China’s path to sustainable growth runs through its megalopolises
Success hinges on Beijing’s model of regional economic experiments, economists say
As US President Donald Trump appeases voting blocks that have grown frustrated with China’s economic success, blaming it for America’s relative decline, Beijing continues to focus efforts fostering domestic demand as an engine of growth.
The incendiary rhetoric coming from Washington might be able to win votes among some segments of the American public, and it has helped to sour views of China, as a new poll from Pew found. But in the long run, the trade confrontation with China will hurt the global economy and has added a sense of urgency to Beijing’s reforms.
Economists Andrew Sheng and Xiao Geng write in an analysis this week that China will have to continue making strides with regional experiments, and that massive urban clusters will be a key to this.
“It is more urgent than ever that China curbs its reliance on foreign demand and high levels of investment, by fostering sustainable domestic consumption. Success will hinge on China’s continued use of what we call the ‘BREEP methodology,’ whereby policymakers browse, research, experiment, evaluate, and push forward what works, continually refining and adapting their tools and tactics,” the scholars say.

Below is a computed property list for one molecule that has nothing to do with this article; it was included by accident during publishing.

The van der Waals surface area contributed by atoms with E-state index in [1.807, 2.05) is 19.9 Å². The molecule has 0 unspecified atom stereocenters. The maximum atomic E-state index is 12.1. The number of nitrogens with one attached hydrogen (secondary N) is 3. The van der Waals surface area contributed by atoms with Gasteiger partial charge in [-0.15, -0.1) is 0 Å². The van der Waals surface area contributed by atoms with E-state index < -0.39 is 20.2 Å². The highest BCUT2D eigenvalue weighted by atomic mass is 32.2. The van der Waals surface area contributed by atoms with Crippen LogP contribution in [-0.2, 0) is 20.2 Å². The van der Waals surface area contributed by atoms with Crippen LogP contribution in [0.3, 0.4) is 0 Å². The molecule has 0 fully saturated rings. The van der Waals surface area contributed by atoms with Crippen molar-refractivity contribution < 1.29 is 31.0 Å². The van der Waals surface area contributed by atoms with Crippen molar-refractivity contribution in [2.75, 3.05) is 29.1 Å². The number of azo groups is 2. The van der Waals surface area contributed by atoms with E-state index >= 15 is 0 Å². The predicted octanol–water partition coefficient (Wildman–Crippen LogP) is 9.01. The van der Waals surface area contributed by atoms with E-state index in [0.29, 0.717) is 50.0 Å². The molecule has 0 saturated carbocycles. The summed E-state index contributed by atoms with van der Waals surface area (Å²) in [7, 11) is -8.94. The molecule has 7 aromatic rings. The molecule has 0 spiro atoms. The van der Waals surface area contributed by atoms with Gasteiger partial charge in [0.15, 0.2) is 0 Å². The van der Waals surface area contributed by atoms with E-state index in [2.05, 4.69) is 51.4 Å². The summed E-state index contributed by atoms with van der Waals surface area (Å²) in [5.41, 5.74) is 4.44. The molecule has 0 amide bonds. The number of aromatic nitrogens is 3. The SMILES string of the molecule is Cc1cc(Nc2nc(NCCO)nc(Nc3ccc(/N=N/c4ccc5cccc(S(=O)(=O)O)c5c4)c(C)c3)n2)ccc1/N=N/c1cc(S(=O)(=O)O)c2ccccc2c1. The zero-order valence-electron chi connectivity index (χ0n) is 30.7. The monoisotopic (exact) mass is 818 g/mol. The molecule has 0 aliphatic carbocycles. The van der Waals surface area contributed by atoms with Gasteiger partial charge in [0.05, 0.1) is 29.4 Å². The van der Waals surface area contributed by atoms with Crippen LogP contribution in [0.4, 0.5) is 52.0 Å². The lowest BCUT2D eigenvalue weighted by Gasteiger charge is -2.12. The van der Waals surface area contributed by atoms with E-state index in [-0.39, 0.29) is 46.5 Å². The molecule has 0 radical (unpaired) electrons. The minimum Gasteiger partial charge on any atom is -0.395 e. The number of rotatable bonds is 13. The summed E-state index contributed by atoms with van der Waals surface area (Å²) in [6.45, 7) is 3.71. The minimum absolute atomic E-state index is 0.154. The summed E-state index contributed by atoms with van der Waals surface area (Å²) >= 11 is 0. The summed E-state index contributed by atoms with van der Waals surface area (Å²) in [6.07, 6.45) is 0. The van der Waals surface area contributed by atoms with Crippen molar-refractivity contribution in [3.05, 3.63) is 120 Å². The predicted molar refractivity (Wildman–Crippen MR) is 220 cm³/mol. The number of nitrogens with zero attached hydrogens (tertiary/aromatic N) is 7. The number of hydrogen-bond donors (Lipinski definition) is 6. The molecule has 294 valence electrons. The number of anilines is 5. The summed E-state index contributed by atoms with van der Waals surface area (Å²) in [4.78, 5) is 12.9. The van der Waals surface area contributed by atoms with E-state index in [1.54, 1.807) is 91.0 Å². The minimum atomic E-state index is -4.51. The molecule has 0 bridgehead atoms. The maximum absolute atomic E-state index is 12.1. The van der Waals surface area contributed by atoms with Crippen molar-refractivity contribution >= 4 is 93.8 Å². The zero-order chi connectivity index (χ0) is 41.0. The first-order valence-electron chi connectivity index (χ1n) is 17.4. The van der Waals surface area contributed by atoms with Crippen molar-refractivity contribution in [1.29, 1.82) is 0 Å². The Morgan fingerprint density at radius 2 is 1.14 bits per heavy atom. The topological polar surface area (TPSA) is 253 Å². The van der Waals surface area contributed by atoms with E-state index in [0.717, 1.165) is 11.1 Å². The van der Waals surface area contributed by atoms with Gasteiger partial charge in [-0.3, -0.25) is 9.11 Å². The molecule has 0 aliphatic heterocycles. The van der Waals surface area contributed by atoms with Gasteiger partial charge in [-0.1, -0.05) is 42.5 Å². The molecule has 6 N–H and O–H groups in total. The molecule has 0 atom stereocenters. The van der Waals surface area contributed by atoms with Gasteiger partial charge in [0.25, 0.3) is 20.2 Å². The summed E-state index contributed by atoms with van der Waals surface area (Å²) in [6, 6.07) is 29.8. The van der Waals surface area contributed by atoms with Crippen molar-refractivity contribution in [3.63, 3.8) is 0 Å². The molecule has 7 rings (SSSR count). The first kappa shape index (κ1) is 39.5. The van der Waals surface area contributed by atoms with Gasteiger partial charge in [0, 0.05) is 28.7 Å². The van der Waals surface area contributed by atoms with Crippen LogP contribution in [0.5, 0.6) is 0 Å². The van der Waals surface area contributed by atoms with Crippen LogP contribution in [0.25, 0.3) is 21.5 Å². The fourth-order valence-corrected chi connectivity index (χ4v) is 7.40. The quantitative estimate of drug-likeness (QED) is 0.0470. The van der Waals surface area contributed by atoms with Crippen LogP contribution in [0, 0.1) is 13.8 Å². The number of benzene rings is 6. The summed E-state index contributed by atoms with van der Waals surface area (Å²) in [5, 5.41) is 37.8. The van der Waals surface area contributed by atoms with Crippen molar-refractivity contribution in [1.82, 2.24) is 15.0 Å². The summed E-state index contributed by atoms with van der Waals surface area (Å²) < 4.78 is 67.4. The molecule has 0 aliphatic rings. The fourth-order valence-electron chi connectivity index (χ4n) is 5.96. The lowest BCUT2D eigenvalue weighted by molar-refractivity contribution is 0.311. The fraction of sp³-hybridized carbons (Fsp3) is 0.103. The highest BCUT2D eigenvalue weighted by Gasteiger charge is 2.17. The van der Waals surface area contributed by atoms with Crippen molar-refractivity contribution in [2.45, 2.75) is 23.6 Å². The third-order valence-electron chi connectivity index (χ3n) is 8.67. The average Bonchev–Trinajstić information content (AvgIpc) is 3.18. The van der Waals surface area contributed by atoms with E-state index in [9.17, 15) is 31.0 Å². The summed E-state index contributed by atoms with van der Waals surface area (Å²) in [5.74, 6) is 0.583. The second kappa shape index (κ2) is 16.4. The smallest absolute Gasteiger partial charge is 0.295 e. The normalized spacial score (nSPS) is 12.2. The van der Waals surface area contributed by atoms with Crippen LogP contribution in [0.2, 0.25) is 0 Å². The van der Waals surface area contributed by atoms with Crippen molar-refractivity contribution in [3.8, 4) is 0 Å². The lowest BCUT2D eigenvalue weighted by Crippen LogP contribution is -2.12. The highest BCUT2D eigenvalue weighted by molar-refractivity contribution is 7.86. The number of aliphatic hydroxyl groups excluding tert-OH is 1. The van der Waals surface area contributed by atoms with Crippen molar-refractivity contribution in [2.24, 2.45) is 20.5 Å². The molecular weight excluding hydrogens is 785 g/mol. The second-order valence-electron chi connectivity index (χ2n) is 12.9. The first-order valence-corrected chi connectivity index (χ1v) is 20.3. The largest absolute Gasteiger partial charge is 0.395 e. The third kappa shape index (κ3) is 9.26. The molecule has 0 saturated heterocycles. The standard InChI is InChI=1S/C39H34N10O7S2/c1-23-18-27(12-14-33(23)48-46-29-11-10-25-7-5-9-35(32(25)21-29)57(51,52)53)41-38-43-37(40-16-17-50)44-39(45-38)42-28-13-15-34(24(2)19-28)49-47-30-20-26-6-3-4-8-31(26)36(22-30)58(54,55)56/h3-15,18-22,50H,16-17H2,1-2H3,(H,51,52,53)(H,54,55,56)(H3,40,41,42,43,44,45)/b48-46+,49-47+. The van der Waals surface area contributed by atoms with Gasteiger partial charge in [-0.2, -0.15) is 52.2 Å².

Beijing has tapped foreign expertise to inform its development model while crafting policy at the local level as cities compete amongst themselves.
“Then the experimentation phase began, with the establishment of the Shanghai Free-Trade Zone and the Qianhai-Shekou Pilot Free-Trade Zone. Evaluations of those experiences led to last year’s announcement of more FTZs, as well as the Xiong’an New Area, an ambitious plan to transform – using cutting-edge technology – dusty plains in Hebei near Beijing and Tianjin into a dynamic green model city,” according to Sheng and Geng.
“In fact, China is currently creating 19 ‘supercity clusters,’ by strengthening the links among cities. By 2030, HSBC projects, those clusters will account for about 80% of the country’s GDP,” they added
According to one HSBC report, the three largest urban clusters, those anchored by Beijing, Shanghai and Guangzhou, respectively, each boast a GDP larger than that of Spain.
The tariffs imposed by the Trump administration are not going to stop China’s economic rise, most serious economists agree, but Beijing faces a challenge to fully take advantage of the dynamic urban centers using its successful model of trial and error experimentation, Sheng and Geng conclude.